There are several music journalists considered the “dean” of music critics. The music journalist community looked favorably upon Robert Palmer in that leadership role.
There was a period of my life where I voraciously read the New York Times along with Rolling Stone Magazine. It was during that time I became captivated by the knowledge imparted by Robert Palmer.
Robert Palmer had an incredible knack in adding jet fuel to my interests. I read his writings with a desired relish that made me very learned in the process. I believe this had to do with his transferable music interpretive skills.
In the early 1970s, Palmer became a contributing editor for Rolling Stone. He became the first full-time rock writer for The New York Times a few years later in 1976, serving as chief pop music critic at the newspaper from 1981 to 1988.
Fat Possum Records (Photo credit: Wikipedia)
The part of Robert Palmer’s career that interests me the most was when he began teaching ethnomusicology and American music courses at colleges, including at the University of Mississippi. He made tremendous strides as a blues musicologist. He produced blues albums for Fat Possum Records with artists like R. L. Burnside and Junior Kimbrough.
The book he wrote Deep Blues is a standout publication in the study of the blues. Robert Palmer had a rich analytic side strongly complemented by an ability to synthesize information into discernible form. His definitive style compels the reader to immerse themselves in the delta and south side blues experiences.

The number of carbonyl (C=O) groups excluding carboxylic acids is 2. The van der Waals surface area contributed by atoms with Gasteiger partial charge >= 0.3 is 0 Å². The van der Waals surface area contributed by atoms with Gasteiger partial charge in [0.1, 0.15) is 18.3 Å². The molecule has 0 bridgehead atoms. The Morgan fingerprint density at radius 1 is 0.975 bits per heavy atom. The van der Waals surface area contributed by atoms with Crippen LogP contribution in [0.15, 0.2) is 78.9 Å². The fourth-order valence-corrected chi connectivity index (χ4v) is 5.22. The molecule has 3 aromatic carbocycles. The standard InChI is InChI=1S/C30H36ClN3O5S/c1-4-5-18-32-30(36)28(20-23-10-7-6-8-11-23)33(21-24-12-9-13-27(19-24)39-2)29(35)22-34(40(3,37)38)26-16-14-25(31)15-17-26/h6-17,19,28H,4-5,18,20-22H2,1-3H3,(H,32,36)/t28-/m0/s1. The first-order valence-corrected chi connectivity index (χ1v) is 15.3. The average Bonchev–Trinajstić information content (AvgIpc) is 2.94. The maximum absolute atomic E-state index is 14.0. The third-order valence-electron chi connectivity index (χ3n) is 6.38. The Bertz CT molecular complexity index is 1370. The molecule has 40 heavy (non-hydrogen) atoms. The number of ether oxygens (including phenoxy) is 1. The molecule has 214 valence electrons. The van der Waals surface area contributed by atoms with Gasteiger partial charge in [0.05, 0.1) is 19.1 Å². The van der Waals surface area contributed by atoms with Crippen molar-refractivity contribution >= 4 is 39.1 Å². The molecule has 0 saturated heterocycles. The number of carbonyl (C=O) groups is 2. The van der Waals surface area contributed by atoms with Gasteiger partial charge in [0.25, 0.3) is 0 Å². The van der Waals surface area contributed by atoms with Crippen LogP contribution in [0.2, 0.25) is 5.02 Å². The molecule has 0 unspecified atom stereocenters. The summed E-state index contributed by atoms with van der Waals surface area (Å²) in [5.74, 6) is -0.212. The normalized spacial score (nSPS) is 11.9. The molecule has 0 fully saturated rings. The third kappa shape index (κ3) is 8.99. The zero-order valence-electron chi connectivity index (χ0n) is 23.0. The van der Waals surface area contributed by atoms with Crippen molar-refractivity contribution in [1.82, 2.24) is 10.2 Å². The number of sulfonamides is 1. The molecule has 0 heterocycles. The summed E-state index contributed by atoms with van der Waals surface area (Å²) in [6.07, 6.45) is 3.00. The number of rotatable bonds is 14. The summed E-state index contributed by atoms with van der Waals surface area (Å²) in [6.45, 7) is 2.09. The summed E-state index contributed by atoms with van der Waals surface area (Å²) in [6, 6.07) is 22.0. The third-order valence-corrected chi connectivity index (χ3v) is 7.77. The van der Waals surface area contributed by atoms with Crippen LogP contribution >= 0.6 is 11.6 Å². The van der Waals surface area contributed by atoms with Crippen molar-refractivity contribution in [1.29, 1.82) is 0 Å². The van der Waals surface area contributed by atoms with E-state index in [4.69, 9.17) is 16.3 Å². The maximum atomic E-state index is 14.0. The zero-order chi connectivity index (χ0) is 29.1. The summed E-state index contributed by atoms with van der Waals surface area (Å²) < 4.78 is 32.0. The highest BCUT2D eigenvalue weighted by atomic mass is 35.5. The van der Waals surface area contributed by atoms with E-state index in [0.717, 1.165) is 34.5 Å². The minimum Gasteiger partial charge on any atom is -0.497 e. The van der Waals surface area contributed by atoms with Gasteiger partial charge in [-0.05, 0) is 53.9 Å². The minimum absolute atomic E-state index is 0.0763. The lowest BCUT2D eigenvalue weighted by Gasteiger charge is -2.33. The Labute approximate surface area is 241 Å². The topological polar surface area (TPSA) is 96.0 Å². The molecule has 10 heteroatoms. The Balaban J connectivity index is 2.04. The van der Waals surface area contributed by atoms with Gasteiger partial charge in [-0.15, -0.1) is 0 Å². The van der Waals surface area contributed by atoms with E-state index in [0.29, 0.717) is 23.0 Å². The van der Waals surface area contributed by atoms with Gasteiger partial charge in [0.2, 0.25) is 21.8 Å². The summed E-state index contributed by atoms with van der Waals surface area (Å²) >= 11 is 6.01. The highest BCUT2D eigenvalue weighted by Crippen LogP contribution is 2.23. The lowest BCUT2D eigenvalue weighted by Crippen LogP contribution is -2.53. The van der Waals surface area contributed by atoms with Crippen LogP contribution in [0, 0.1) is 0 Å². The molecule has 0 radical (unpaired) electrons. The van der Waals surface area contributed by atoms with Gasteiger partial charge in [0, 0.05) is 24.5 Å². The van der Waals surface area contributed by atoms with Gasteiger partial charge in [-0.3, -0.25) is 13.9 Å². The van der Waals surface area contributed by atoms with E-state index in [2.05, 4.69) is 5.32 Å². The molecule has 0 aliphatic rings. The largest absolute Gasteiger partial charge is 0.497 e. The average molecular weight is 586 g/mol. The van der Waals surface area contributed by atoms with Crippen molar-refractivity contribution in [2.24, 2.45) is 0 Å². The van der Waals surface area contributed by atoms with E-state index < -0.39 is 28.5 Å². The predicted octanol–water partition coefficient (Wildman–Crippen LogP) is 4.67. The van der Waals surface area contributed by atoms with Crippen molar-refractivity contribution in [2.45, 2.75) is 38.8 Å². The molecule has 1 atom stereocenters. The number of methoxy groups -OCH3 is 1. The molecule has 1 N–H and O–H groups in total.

Deep Blues became a living documentary. This is perhaps the best blues documentary.It was filmed in the Northern Mississippi hill country, where Fred McDowell is the figurehead of local tradition.
Robert Palmer was a practitioner of music, which set him apart from many music journalists who wrote about music but lacked that intricate detail of performing it with scope and precision. He and fellow musicians Nancy Jeffries, Bill Barth, and Luke Faust formed a psychedelic music group blending jazz, folk, and blues with rock and roll, called The Insect Trust. The band recorded its first, self-titled album on Capitol Records in 1968. He played alto sax and clarinet.
Robert Palmer’s daughter Augusta from the first of his four wives put together a film of discovery and connection with her estranged father entitled, The Hand of Fatima.
An excellent first anthology of Robert Palmer’s writing curated by Anthony DeCurtis who was Robert Palmer’s editor at Rolling Stone in the 90s. Blues & Chaos: The Music Writing of Robert Palmer